Listening to Italian music is one of the most consistent pieces of advice I give to students. Looking to enhance your vocabulary and brush up on common grammatical structures? Listen to Italian music. Want to better familiarize yourself with the cadence of the language or its idiomatic expressions? Listen to Italian music. Hoping to learn a bit more about Italian culture? Listen to Italian music. It works for everything.
But when preparing my customary list of recommended artists and songs, I somehow always neglect a musical phenomenon particular to Italian summers: the tormentone estivo.
It’s exactly what it sounds like: a summer hit so widely diffused on the airwaves as to become a “torment” by the summer’s end.
The tormentone has a very specific formula. It must:
1 – be catchy, “orecchiabile” (easy to listen to with little intellectual commitment), and commercial
2 – include an easily recognizable and distinctive beat
3 – be rooted in some form of reggae-ton, trap, or similar style, or contain some Spanish lyrics
4 – display the classic verse-bridge-hook-chorus structure
5 – address summertime themes, including beaches, partying, and — above all — fleeting summer romance.
This year, I have chosen five “tormentoni estivi” to add to your summer playlist (with thanks to good friend and customary collaborator Francesco D’Amico for his personal picks!). And I’ll tell you why, despite how vapid and superficial they may seem to some, they are useful to the foreign language learner.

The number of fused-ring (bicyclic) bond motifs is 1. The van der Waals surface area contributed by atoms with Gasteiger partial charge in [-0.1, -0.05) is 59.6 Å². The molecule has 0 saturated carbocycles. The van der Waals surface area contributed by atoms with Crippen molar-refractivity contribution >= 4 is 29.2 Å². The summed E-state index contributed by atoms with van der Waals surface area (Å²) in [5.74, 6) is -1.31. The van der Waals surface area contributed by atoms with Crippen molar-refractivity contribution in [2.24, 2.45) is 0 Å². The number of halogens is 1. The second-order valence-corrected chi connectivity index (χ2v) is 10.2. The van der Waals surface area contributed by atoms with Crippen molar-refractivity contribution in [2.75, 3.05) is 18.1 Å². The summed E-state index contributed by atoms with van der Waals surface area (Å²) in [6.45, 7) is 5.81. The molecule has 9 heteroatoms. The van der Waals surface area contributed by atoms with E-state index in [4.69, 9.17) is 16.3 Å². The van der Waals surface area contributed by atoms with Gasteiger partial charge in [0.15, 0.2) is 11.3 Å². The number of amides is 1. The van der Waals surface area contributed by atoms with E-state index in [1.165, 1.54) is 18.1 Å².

1.Non mi basta più, Baby K feat. Chiara Ferragni
“Non mi basta più e non ti passa più, ne voglio ancora ….”
This one simple line contains three structures inimical to every learner of Italian as a second language: the use of the verb bastare, the use of indirect object pronouns, and the particella “ne”.
Let’s start with bastare, which is roughly translated in English as “to be enough, to be sufficient.” Can you see where I’m going with this? Italian ‘bastare’ is a verb. But English ‘enough’ is an adjective, pronoun or adverb. You can’t conjugate ‘enough.’ But you can conjugate ‘bastare.’ You must, however, be mindful of two details: a) ’bastare’ is intransitive, which means it doesn’t take a direct object but an indirect one. I can’t get enough, in Italian, becomes ‘It’s not enough for me’ in English; and b) ‘bastare’ is declinable, but can only take two subjects: third persons singular and plural subjects. Something (singular) may be sufficient (to me, to you, to us), or some things (plural) may be sufficient (to me, to you, to us), but hardly ever is ‘bastare’ used to refer to human subjects. You won’t hear Italians saying “basto” or “bastiamo” (I am enough, we are enough). Let’s look at it in another context:
Marta: Hai fame?
Giulio: Sì, prendiamo dei panini al bar.
Marta: Va bene. Quanti ti bastano? —> How many are enough for you?
Giulio: Mah … mi bastano due per ora —> Two are enough for me for now.
Marta: A me ne basta uno solo.
Our example makes reference to the other two difficulties I mentioned above, both addressed in this song. “Bastare” takes an indirect object and pronoun, just as “passare” does in the following bit: “non ti passa più” (you can’t shake it off). And finally, ‘ne’, that pesky old particella, gets star treatment here.
The particella ‘ne’ is like a phrasal pronoun: it can replace a whole phrase, which would often start with ‘of’ in English. So when Baby K says “ne voglio ancora,” she is saying: I want (voglio) more (ancora) OF [your love] –> I want more OF IT. That ‘ne’ does the job of ‘of it’ in the original phrase. And when Marta says “me ne basta uno solo” she is saying: mi basta uno solo DI PANINI. That little ’ne’ comes to replace DI PANINI. So in essence, she is saying one [of the panini for sale] is enough for her.
Many of my intermediate students struggle with these three concepts. Baby K makes it easy for us to remember how bastare, indirect object pronouns, and ne are used and when.
2. Karaoke, Boomdabash feat. Alessandra Amoroso
“Voglia di ballare un reggae in spiaggia, voglia di riaverti qui fra le mie braccia …”